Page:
XvMMvX

[H]ard|Gawd
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I don't want phsycal CDs anymore, those are left in 1999. I also got tired of trying to tag, organize, and sync all of my damn MP3s. It was a pain in the ass when every time I wanted something new on a device I had to go to my computer.

For $9.99/Mo (x2 for the wife and I) it all was fixed. All I had to do was search and tag a song to add it to my library. The data usage is minimal through Spotify as well.
 

choppedliver

Limp Gawd
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Someone mentioned a billion isnt a lot of money for the industry. It says a billion from streaming. It didn't say that they weren't making money in other ways, like digital downloads, vinyl, cd's, dvds, advertising, membership fees, merchandise sales and royalties, concerts, etc. The music industry is still very , very large.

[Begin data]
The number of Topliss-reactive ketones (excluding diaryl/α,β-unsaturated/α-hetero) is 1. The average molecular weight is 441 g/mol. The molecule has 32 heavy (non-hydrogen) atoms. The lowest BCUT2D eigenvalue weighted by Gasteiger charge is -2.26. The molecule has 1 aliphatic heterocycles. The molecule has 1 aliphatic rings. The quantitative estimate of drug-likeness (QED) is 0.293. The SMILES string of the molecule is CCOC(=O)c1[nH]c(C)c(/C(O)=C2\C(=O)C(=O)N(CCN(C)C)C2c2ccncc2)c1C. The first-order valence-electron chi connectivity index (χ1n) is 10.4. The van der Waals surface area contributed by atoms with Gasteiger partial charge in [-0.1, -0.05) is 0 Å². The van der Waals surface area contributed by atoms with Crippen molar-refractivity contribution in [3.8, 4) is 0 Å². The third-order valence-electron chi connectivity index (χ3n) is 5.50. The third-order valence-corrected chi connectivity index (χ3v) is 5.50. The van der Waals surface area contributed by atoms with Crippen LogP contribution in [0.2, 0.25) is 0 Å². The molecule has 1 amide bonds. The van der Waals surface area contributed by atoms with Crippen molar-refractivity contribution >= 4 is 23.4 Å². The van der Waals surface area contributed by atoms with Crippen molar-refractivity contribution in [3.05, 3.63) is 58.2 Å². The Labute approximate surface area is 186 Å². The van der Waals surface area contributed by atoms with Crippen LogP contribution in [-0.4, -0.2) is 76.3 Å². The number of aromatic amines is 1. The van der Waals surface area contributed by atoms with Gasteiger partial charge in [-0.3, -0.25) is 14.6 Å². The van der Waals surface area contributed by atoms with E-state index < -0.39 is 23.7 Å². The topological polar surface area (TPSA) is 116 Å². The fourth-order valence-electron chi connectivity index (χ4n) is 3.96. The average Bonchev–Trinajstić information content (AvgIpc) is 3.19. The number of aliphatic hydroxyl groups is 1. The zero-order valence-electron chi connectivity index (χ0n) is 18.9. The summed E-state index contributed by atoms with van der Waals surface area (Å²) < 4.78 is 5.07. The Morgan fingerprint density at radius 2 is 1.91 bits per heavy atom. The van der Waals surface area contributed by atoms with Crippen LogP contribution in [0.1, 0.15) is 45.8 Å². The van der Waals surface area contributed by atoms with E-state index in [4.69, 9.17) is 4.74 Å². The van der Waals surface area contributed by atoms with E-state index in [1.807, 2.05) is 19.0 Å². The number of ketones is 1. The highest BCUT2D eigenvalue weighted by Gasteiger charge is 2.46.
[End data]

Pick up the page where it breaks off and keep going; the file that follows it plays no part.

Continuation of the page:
CreepyUncleGoogle

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I'm 40, so this is a "get off my lawn" post -

Music sucks these days. There are a few good songs, but I'd buy the single (extremely easy) and not the whole album. I don't buy much music anymore. I have all my old CD's ripped, and buy a few albums a year.

Really, though, I think some of it is due to streaming and others from ease of obtaining music (from friends, piracy, YouTube, etc.) though means that are not paying the artist.

What's worse - Nirvana, Pearl Jam, Soundgarden is considered classic rock.